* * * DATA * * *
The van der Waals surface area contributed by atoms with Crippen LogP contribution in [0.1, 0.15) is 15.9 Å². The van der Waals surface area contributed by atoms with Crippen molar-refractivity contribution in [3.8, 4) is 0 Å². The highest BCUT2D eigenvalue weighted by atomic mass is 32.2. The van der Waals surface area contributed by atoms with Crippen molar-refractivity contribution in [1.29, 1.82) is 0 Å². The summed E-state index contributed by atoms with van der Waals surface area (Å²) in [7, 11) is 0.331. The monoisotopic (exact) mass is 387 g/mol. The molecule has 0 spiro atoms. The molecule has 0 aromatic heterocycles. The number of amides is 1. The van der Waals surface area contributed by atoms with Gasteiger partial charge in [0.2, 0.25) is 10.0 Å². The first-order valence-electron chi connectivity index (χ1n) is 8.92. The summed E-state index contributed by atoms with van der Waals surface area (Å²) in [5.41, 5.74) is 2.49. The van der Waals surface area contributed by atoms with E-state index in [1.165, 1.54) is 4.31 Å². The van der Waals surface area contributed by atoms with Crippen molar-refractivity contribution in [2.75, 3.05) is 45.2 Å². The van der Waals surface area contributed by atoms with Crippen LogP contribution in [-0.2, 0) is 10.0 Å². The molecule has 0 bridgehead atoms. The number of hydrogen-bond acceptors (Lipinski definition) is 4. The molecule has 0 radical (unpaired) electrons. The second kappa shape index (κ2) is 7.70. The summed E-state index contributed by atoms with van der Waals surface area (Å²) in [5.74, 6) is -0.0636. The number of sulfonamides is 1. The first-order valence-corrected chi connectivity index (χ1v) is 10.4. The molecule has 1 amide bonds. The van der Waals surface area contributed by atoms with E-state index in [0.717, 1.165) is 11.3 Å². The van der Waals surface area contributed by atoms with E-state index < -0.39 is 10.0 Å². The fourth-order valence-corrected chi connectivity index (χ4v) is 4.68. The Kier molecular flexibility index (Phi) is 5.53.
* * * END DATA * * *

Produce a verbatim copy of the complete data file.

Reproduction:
The van der Waals surface area contributed by atoms with Crippen LogP contribution in [0.1, 0.15) is 15.9 Å². The van der Waals surface area contributed by atoms with Crippen molar-refractivity contribution in [3.8, 4) is 0 Å². The highest BCUT2D eigenvalue weighted by atomic mass is 32.2. The van der Waals surface area contributed by atoms with Crippen molar-refractivity contribution in [1.29, 1.82) is 0 Å². The summed E-state index contributed by atoms with van der Waals surface area (Å²) in [7, 11) is 0.331. The monoisotopic (exact) mass is 387 g/mol. The molecule has 0 spiro atoms. The molecule has 0 aromatic heterocycles. The number of amides is 1. The van der Waals surface area contributed by atoms with Gasteiger partial charge in [0.2, 0.25) is 10.0 Å². The first-order valence-electron chi connectivity index (χ1n) is 8.92. The summed E-state index contributed by atoms with van der Waals surface area (Å²) in [5.41, 5.74) is 2.49. The van der Waals surface area contributed by atoms with E-state index in [1.165, 1.54) is 4.31 Å². The van der Waals surface area contributed by atoms with Crippen molar-refractivity contribution in [2.75, 3.05) is 45.2 Å². The van der Waals surface area contributed by atoms with Crippen LogP contribution in [-0.2, 0) is 10.0 Å². The molecule has 0 bridgehead atoms. The number of hydrogen-bond acceptors (Lipinski definition) is 4. The molecule has 0 radical (unpaired) electrons. The second kappa shape index (κ2) is 7.70. The summed E-state index contributed by atoms with van der Waals surface area (Å²) in [5.74, 6) is -0.0636. The number of sulfonamides is 1. The first-order valence-corrected chi connectivity index (χ1v) is 10.4. The molecule has 1 amide bonds. The van der Waals surface area contributed by atoms with E-state index in [0.717, 1.165) is 11.3 Å². The van der Waals surface area contributed by atoms with E-state index < -0.39 is 10.0 Å². The fourth-order valence-corrected chi connectivity index (χ4v) is 4.68. The Kier molecular flexibility index (Phi) is 5.53.